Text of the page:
Road signs can be tri-lingual, reflecting each language's traditional names
Israeli transport chiefs have unveiled a plan to replace traditional Arabic and English place names on road signs, keeping only their Hebrew versions.
It means biblical locations such as Nazareth and Caesarea will come to be identified as Natsrat and Kesriya.
The Transport Ministry planners said a lack of uniform spelling on road signs caused confusion for drivers.
Israeli Arabs said it is an attempt to erase the Arabic language and heritage which predates the modern Israel.
"[Transport Minister Yisrael] Katz is mistaken if he thinks that changing a few words can erase the existence of the Arab people," said Arab MP Ahmed Tibi.
Currently most Israeli road signs are written in Hebrew, Arabic and English, using the traditional names in each language.
Jerusalem is identified as "Yerushalaim" in Hebrew, "Jerusalem" in English, and "al-Quds" in Arabic (along with "Yerushalaim" written in Arabic script).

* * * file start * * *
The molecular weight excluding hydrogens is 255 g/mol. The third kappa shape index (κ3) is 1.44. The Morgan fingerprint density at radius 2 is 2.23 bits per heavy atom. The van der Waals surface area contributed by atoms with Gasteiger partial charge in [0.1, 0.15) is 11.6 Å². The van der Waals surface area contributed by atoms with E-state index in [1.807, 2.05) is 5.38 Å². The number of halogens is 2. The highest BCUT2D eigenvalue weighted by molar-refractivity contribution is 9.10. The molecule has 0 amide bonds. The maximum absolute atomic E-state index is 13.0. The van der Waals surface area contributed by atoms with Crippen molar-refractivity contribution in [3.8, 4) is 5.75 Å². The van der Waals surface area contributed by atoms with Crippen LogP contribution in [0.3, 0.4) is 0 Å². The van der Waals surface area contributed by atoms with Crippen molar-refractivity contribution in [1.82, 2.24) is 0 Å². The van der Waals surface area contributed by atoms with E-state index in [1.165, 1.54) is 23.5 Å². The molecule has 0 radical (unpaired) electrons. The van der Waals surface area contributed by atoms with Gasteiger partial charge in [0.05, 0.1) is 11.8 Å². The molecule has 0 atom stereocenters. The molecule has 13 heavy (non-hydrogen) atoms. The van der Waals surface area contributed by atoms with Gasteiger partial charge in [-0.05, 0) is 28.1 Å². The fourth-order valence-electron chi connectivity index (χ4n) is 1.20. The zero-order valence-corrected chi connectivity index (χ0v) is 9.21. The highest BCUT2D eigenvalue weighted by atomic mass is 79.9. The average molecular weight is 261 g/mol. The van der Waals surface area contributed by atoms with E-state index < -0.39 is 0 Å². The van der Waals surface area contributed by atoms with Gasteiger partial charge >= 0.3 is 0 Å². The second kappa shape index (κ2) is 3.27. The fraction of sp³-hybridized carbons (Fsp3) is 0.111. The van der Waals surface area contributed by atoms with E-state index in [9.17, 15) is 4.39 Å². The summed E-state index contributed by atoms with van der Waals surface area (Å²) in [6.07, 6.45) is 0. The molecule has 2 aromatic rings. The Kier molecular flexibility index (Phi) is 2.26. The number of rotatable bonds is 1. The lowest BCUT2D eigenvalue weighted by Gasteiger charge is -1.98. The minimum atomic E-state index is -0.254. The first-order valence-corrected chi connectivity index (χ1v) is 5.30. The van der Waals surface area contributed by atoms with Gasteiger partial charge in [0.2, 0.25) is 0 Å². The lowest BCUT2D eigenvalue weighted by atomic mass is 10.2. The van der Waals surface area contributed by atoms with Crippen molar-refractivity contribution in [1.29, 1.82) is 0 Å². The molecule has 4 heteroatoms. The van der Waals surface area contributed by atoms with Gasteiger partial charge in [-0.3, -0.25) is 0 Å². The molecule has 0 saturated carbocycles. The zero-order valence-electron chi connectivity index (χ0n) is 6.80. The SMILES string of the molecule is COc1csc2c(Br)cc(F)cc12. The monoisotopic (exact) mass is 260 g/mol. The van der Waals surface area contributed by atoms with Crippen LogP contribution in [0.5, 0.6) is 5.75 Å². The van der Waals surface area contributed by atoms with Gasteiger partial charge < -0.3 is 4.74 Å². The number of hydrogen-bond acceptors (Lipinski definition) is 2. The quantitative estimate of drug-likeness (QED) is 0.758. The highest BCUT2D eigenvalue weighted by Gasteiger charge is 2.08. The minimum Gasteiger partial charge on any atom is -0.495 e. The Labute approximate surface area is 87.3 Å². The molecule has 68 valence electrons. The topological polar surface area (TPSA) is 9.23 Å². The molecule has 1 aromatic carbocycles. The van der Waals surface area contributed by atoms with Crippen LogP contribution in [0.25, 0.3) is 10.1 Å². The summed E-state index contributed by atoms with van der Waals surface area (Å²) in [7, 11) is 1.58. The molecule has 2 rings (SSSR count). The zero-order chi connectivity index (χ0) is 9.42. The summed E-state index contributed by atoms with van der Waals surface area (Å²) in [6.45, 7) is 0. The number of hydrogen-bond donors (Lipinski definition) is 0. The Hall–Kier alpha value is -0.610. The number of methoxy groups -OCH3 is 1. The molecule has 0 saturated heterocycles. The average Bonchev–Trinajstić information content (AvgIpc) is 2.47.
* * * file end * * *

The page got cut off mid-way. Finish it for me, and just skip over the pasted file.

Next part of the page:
Under the new policy the Holy City will only be identified as Yerushalaim in all three languages.
Jaffa, near Tel Aviv, which still has a sizeable community of Arabs who trace their ancestry to pre-1948 Palestine, will in future be written as Hebraised Yafo.
"The lack of uniform spelling on signs has been a problem for those speaking foreign languages, citizens and tourists alike," said Yeshaayahu Ronen, of the Transportation Planning Department.
However, speaking to the Ynet news website, Transport Minister Yisrael Katz hinted that there might indeed be an underlying political motive for the plan.
"Some Palestinian maps still refer to the Israeli cities by their pre-1948 names" [before Israel was founded], said Mr Katz.
"I will not allow that on our signs. This government, and certainly this minister, will not allow anyone to turn Jewish Jerusalem to Palestinian al-Quds."
He said areas in the occupied West Bank where Israel exercises civil control would keep their Arabic road signs, so Nablus would not become the Hebrew Shechem.
A right-wing coalition came to power in April including ultra-nationalist Yisrael Beitenu party, which has demanded Israel's Arab minority demonstrate greater loyalty to the Jewish state.
Israel's one million Arab citizens make up about one-fifth of the population and they frequently complain of being marginalised and discriminated against by the Jewish-majority state.
The Transport Ministry said changes would be gradual, and no existing sign would be changed unless it needs replacing due to wear.